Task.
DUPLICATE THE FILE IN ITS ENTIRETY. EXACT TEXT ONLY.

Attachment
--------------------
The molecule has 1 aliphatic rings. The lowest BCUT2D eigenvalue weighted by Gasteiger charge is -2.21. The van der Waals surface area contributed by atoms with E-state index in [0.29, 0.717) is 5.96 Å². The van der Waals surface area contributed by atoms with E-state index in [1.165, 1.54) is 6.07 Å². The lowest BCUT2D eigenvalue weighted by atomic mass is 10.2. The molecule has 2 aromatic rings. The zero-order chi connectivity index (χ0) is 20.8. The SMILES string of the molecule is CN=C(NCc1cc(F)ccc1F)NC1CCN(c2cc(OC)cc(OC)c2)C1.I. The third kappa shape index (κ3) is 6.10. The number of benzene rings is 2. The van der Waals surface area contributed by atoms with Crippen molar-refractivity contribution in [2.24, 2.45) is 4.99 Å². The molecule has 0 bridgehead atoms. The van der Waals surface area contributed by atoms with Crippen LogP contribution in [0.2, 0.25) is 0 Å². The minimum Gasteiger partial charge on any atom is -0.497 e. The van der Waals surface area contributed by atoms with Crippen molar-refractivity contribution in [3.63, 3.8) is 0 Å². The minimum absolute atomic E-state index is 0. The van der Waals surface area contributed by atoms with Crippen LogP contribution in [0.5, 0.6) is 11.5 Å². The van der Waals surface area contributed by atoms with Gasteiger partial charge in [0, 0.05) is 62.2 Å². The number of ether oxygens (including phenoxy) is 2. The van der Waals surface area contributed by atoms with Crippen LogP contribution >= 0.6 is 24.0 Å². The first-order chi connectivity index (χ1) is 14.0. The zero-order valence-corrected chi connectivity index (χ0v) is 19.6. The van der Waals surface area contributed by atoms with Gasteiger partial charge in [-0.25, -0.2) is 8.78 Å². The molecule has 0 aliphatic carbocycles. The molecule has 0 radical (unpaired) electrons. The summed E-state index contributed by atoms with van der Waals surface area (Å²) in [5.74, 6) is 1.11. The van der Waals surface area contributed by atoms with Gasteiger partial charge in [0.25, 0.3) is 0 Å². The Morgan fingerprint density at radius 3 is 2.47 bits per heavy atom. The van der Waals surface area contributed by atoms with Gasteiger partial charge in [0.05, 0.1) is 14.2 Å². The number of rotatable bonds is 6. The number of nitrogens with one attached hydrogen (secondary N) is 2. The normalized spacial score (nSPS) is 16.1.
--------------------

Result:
The molecule has 1 aliphatic rings. The lowest BCUT2D eigenvalue weighted by Gasteiger charge is -2.21. The van der Waals surface area contributed by atoms with E-state index in [0.29, 0.717) is 5.96 Å². The van der Waals surface area contributed by atoms with E-state index in [1.165, 1.54) is 6.07 Å². The lowest BCUT2D eigenvalue weighted by atomic mass is 10.2. The molecule has 2 aromatic rings. The zero-order chi connectivity index (χ0) is 20.8. The SMILES string of the molecule is CN=C(NCc1cc(F)ccc1F)NC1CCN(c2cc(OC)cc(OC)c2)C1.I. The third kappa shape index (κ3) is 6.10. The number of benzene rings is 2. The van der Waals surface area contributed by atoms with Crippen molar-refractivity contribution in [2.24, 2.45) is 4.99 Å². The molecule has 0 bridgehead atoms. The van der Waals surface area contributed by atoms with Crippen LogP contribution in [0.2, 0.25) is 0 Å². The minimum Gasteiger partial charge on any atom is -0.497 e. The van der Waals surface area contributed by atoms with Crippen molar-refractivity contribution in [3.63, 3.8) is 0 Å². The minimum absolute atomic E-state index is 0. The van der Waals surface area contributed by atoms with Crippen LogP contribution in [0.5, 0.6) is 11.5 Å². The van der Waals surface area contributed by atoms with Gasteiger partial charge in [0, 0.05) is 62.2 Å². The number of ether oxygens (including phenoxy) is 2. The van der Waals surface area contributed by atoms with Crippen LogP contribution >= 0.6 is 24.0 Å². The first-order chi connectivity index (χ1) is 14.0. The zero-order valence-corrected chi connectivity index (χ0v) is 19.6. The van der Waals surface area contributed by atoms with Gasteiger partial charge in [-0.25, -0.2) is 8.78 Å². The molecule has 0 aliphatic carbocycles. The molecule has 0 radical (unpaired) electrons. The summed E-state index contributed by atoms with van der Waals surface area (Å²) in [5.74, 6) is 1.11. The van der Waals surface area contributed by atoms with Gasteiger partial charge in [0.25, 0.3) is 0 Å². The Morgan fingerprint density at radius 3 is 2.47 bits per heavy atom. The van der Waals surface area contributed by atoms with Gasteiger partial charge in [0.05, 0.1) is 14.2 Å². The number of rotatable bonds is 6. The number of nitrogens with one attached hydrogen (secondary N) is 2. The normalized spacial score (nSPS) is 16.1.